The YouTube video below gives a nice heads up comparison of the functional reliability when comparing ATK’s Force on Force ammunition and SIMUNITION’s FX ammunition. Due to the different plastic in the two projectiles, the FX cartridge is prone to barrel blockage due to the stripping off of small amounts of the projectiles as they pass through the rifling. ATK’s projectile does not seem to suffer from this. As a result, the FX conversion devices, when using the FX cartridges, need to be cleaned by pushing a dry wire brush through the bore regularly to clear the plastic residue buildup.

The test shows the ATK cartridges experiencing zero failures across 500+ rounds. The FX cartridges experienced 8 malfunctions, with several of them being catastrophic, which in terms of functional reliability for this discussion, means the malfunction would not be clearable using standard malfunction clearing procedures, and are akin to having a squib projectile lodged in the barrel. Although this can impede training, it can also lead to some very valuable training moments if properly facilitated.

For example, at one of our training courses one of the class attendees playing the role of the “student” experienced one such malfunction. The “bad guy” was still up and animated, advancing on the student – who had moved behind their patrol car. After attempting standard clearance procedures and realizing the gun would no longer function, the student appeared frustrated and stopped working the malfunction. For those who have attended our courses, you would understand that this constituted an “unnatural pause”, which led to the Pause Button being pressed. During a quick Socratic questioning session about the viability of their positioning, and their next viable actions, the officer said that they would wait for the bad guy to approach and would then proceed to use whatever physical interventions were possible. Our question was then … “OR …???”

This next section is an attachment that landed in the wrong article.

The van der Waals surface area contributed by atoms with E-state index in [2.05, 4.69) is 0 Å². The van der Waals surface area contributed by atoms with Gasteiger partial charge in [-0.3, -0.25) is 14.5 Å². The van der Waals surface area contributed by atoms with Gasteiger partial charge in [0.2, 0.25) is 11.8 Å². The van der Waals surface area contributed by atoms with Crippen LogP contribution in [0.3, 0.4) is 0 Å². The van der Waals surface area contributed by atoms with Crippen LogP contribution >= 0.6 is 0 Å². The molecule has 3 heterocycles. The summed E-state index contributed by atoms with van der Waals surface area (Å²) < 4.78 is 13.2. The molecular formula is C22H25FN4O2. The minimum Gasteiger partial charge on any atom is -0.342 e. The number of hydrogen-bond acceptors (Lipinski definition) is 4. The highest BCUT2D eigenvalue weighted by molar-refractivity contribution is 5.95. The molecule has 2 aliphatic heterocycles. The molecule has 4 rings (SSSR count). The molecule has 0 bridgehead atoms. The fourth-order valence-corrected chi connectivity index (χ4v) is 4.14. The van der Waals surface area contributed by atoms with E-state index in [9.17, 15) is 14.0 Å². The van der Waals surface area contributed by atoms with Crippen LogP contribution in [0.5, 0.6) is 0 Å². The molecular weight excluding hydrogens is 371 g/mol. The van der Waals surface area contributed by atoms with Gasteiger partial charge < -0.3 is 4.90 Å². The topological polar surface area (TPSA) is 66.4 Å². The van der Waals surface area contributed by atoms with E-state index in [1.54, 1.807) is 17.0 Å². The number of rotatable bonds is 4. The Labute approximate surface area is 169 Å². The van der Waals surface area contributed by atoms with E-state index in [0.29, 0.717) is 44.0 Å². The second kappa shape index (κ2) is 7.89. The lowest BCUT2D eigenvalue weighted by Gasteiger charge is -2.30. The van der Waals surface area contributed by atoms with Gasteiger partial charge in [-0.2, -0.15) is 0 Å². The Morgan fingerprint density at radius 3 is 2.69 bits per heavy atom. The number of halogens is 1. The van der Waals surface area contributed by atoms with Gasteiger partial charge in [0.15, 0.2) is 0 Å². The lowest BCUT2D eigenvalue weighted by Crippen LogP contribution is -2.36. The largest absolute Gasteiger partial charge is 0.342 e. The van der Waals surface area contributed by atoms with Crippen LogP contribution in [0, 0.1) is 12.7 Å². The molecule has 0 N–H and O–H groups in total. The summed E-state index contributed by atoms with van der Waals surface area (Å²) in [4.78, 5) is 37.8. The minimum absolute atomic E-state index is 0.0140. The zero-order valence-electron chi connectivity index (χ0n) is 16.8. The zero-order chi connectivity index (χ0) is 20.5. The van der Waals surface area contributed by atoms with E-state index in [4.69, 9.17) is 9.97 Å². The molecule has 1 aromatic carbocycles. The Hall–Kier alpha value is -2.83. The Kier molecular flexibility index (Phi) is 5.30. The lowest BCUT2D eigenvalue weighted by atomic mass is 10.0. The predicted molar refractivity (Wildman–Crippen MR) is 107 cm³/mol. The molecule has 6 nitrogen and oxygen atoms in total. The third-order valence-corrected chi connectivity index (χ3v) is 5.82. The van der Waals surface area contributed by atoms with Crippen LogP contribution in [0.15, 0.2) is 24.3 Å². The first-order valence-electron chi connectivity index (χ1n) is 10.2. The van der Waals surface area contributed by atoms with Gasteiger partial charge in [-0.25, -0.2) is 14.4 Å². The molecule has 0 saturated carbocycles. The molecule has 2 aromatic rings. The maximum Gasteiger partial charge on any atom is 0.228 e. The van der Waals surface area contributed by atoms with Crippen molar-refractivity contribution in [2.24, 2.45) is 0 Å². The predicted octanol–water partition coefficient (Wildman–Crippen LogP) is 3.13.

It did not occur to the officer to run to the tree line or some other actions to exit the kill zone. When that possibility was discussed, the officer coldly stated that within their organization they are taught to never run from a fight. That sounds bold and interesting, but it is not exactly the smartest thing to do given that the only two people out there. One was an outgunned officer, and the other was a person bent on murdering them. Our reframe of the stuck thinking was, “How about you aren’t running away from a fight, but rather you are LEAVING A MURDER SCENE. You are tactically repositioning so that you can get on the radio to direct assets that are enroute, and inform them as to the location of the call then coordinating those arriving resources to effectively, and with the right amount of functional firepower, stop the actions of the attacker.” The observers were dumbfounded. Those officers had never in the past, nor in this particular moment, registered the possibility that leaving the scene is not and act of cowardice. Not in this case … it’s tactically sound.

Not all malfunctions in a training situation are bad malfunctions. On the day and event mentioned above, we may never know if that malfunction and the discussions that occurred as a result of it, saved a life at some time in the future. What was evident from this malfunction was that there was some organizational “rogue code” in the minds of the members, and that a a pithy saying such as “We don’t run from a fight” might cause you to do some things that you shouldn’t and stop you from doing things that you should. THIS IS NOT TO SUGGEST THAT RUNNING AWAY IS ALWAYS THE ANSWER. IT IS NOT. But in this case, the world is not served and community safety is not necessary enhanced by a valiant corpse … not when there are viable options to not becoming one. To many organizations tell people what to do instead of teach people how to think. And the “thinking man’s” solution to this particular incident was LEAVE.

As for the reliability testing, unfortunately in this side by side comparison, they did not do any comparisons between the velocities, the marking capabilities or the accuracy and usable range. But all in all it was a great demonstration.

Hat tip to our staff instructor Rick Furr for finding the clip.

To see the test, click the link below. Special thanks to Full Assault Tactical for this comparison.